The buying pattern and behaviour of consumers have changed. Their reliance on delivery has been brought to light, and speedy and efficient fulfilment is no more a nice-to-have, it’s something that the consumers today expect. They want cheap, fast, better, and free delivery. These expectations and growing demands make the last few steps of a product’s journey to its delivery address much more complex.
The last mile or the final stretch of shipment which typically involves multiple stops with low drop sizes has become the key to customer satisfaction, but it is also the most expensive and time-consuming part of the shipping process, making it a classic issue for businesses concerned with logistics and transportation, as well as anyone who ships products
In the entire delivery chain, the last mile is the most expensive making up for 53% of the total cost – a major issue in the last mile.
But why is the Last Mile so expensive?
Several internal and external factors make the cost of last-mile delivery overwhelming. While it is easier to manage and mitigate the internal factors the externals factors are unpredictable and depend on changing geopolitical scenarios or market situations.
Some of the major reasons for the increase in last-mile delivery costs are:
Failed deliveries: E-commerce, designed to deliver the utmost satisfaction to the consumer, give them the power to cancel, not accept, or return the order. In some instances, the address of delivery is incorrect or the consumer is not available which also fails the delivery of the product. This weigh heavy on the last mile as companies need to reattempt the delivery. According to a survey of 200+ global enterprises, 15% of all the orders don’t get delivered on the first attempt.
Inefficient routing: The lack of route optimization and unavailability of enough data points often makes the last mile journey longer and at times even results in failed deliveries, causing inconvenience to the consumer. Also, companies using manual routing increase their last-mile cost as it results in 25-20% extra distance travelled.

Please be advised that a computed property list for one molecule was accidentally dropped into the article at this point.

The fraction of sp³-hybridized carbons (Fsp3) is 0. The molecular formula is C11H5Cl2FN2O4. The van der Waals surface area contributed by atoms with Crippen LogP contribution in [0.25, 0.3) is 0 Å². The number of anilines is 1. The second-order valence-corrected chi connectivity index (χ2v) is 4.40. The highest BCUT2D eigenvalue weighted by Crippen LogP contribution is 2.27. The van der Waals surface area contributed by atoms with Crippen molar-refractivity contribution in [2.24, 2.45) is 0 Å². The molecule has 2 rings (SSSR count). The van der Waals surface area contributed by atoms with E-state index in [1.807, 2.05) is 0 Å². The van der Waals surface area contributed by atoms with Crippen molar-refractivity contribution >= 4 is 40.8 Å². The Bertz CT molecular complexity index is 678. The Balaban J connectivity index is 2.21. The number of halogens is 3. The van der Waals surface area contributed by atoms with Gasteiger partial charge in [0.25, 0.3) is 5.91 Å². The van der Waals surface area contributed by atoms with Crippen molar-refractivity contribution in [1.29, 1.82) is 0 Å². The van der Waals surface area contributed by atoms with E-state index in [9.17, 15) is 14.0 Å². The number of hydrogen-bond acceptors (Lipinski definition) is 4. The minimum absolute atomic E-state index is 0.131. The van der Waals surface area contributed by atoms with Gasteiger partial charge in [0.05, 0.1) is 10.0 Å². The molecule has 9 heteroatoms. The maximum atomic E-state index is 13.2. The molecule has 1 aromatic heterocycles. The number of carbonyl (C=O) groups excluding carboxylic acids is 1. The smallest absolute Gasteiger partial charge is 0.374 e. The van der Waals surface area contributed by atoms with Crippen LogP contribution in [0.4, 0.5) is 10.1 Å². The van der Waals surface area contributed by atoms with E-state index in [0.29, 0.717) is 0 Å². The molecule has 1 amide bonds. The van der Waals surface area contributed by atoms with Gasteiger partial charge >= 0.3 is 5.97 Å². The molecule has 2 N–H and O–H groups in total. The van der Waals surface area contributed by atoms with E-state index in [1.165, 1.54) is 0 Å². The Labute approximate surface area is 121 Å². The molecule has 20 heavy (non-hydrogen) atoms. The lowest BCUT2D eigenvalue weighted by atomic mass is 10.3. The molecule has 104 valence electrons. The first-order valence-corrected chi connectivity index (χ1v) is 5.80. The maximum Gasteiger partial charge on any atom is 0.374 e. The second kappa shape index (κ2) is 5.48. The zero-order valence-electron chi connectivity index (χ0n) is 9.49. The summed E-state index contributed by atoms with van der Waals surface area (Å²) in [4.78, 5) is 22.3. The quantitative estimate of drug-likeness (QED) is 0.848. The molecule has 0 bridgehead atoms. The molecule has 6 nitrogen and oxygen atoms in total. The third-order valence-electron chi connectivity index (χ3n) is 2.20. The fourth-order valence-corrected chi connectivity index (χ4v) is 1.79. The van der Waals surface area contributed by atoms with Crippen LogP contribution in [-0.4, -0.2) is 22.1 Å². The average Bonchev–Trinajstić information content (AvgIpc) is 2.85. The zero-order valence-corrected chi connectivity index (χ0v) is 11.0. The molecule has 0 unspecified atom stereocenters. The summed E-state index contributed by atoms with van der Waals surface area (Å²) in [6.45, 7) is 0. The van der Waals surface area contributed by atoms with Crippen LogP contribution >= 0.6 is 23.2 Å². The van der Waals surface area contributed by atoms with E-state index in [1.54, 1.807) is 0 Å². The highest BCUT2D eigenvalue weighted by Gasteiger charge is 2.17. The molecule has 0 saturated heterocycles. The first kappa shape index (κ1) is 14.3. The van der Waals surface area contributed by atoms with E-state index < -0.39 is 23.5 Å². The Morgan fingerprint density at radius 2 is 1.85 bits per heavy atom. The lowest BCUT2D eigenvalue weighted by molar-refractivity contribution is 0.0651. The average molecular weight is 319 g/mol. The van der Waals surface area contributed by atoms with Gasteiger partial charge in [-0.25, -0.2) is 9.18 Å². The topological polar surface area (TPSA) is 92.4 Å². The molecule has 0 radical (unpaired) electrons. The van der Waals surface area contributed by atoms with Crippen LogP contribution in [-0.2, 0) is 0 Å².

Quick delivery expectations: The rapid change in consumer behaviour has led to the surge in demand for same day, next day, and free shipping with added benefits of choosing delivery time windows, putting pressure on e-commerce platforms, as they are expected to bear the shipping cost.
Driver Shortage: Shortage of last-mile delivery partners also adds to the cost. The hype the online deliveries has put more pressure on the last mile segments and created a need for more delivery personnel. The management and shortage of delivery drivers have been exacerbated.
How does it affect the business?
The last-mile costs can stack up in the form of hidden overhead costs. The last mile expenses can cost 53% of the total shipping cost for residential deliveries as well as for deliveries to smaller warehouses, distribution centres, and retail stores. This means you either have to pass this cost onto your customer or absorb it yourself – and today’s customers aren’t keen on paying premium prices for shipping.
Last-mile costs can cut into profits if they aren’t held in check. This can put you in a situation where you need to decide to either sacrifice delivery speed or profits. And in today’s climate of economic tightening and constricting supply chain pressures, neither sacrifice seems like a good option.
Technology – the missing piece
Maintaining high standards of shipping speed and quality requires modern technology. Technologies are enabling process improvements with their capabilities to analyze real-time information for better decision-making. Thus, companies must invest in technology to streamline the processes.
While there are many competing hardware and software solutions for last-mile bottlenecks, some technologies simply help navigate the last-mile issues better than others.
Route Optimization: Leveraging route optimization technology helps meet the SLA and delivery time. A route optimization technology can make the last mile efficient as it takes into account all the variables and exceptions to plan the last-mile trips and guides you most efficiently. Further, it saves the delivery cost and GHG emissions by reducing travel time and fuel consumption.
Hybrid Fleet Management: The hybrid fleet model is a combination of a trucking company’s fleet, paired with contractors, third-party providers, and freelance drivers. The model is gaining popularity as it helps to scale fleet size in accordance with changes in demand and offers greater flexibility and affordability than the traditional model.
Auto allocation: With auto allocation one can configure planning properties and reduces manual work. The tech helps able to release orders for picking, packing, and delivery to the customer at the click of a button.
Increased order acceptance: Investing in tech increases the acceptance of order as it gives you metric and actionable insights from a detailed analytics dashboard. With increased acceptance of orders, one can further improve the driver’s performance and facilitate quicker deliveries.